Friday, June 12, 2015

Undercover workers record animal cruelty at Colorado farm; employees fired, charges pending

Allegations of animal abuse recorded by undercover workers at a dairy farm near Fort Morgan, Colo., has led to a criminal investigation, Jesse Paul reports for The Denver Post. Members of Mercy for Animals, a Los Angeles-based group, released video on Wednesday that "shows workers apparently stabbing cows with pencils, screwdrivers and dairy equipment. The video also shows cows being kicked and hit and workers failing to care for their injuries." (Mercy for Animals photo)

Farm owners Jim and Marie Goedert, who fired five employees and disciplined seven others, said in a statement: "We are appalled that these incidents took place here and have taken disciplinary action against all of the employees involved, including several prior to our knowledge of the video as part of our normal dairy management. We take great pride in our family farm and in the care we provide to our animals." The Goederts have told local law enforcement that they plan to press charges against employees.

The Kansas City, Mo.-based Dairy Farmers of America cooperative, of which the Fort Morgan farm is a member, criticized the methods of which the images were taken. The organization said in a statement: "It is disheartening that groups like Mercy For Animals, which claim to have animal care and wellness at heart, seek change through deceit and misconception, rather than working with the industry to proactively address their concerns. When animal abuse is witnessed, it should be immediately reported, not recorded."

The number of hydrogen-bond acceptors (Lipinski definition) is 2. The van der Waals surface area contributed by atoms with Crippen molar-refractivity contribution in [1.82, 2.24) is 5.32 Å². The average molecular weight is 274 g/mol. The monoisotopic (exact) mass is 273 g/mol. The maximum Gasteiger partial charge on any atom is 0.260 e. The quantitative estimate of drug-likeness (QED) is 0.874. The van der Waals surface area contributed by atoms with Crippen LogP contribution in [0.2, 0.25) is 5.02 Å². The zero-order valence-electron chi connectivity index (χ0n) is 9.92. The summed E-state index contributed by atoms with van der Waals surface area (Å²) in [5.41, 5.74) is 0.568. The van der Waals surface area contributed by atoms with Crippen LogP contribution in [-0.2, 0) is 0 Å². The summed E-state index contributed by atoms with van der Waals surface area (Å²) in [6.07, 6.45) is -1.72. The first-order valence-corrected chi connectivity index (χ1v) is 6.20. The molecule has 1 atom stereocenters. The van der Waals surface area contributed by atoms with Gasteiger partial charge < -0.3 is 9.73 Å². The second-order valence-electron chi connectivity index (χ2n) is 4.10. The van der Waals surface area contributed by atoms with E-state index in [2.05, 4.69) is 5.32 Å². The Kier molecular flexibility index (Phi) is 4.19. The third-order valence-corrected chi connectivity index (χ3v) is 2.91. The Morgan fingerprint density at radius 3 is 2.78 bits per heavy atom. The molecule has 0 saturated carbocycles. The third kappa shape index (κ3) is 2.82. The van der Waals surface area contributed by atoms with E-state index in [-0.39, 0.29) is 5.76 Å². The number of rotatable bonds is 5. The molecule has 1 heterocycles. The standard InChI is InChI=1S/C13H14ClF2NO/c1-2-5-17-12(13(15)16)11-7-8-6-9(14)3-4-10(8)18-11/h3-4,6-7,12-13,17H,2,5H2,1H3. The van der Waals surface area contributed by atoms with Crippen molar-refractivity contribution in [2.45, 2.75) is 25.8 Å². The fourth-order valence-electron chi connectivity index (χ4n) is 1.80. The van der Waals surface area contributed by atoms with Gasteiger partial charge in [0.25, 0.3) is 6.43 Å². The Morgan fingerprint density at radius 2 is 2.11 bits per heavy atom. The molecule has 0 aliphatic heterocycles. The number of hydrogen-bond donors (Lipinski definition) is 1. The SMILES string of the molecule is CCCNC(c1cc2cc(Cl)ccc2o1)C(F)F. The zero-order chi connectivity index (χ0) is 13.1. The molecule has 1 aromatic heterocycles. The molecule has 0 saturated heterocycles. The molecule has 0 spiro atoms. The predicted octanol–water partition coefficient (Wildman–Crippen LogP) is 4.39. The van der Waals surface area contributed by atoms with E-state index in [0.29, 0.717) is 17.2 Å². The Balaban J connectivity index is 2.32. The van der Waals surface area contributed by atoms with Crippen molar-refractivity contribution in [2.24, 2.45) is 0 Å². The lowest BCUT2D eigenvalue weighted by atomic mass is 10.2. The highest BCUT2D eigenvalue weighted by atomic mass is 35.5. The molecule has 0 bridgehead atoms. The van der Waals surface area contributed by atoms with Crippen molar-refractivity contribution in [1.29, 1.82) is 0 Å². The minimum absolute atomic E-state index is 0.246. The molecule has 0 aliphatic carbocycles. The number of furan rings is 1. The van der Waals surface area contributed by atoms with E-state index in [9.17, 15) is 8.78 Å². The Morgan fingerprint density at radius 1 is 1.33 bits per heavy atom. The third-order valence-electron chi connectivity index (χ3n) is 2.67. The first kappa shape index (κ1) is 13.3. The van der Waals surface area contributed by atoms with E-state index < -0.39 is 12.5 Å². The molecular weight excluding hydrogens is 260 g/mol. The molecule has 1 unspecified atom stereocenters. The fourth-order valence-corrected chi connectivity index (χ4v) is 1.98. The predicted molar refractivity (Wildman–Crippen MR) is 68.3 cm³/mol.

An "ag-gag" bill proposed this year in Colorado but later tabled by its sponsor would have required reporting of cruelty within 48 hours, according to the American Society for the Prevention of Cruelty to Animals. "This 'quick-reporting'  bill would prevent the collection of adequate evidence to show patterns of abuse, neglect or abandonment, potentially hindering prosecution of abusers," the ASPCA said.

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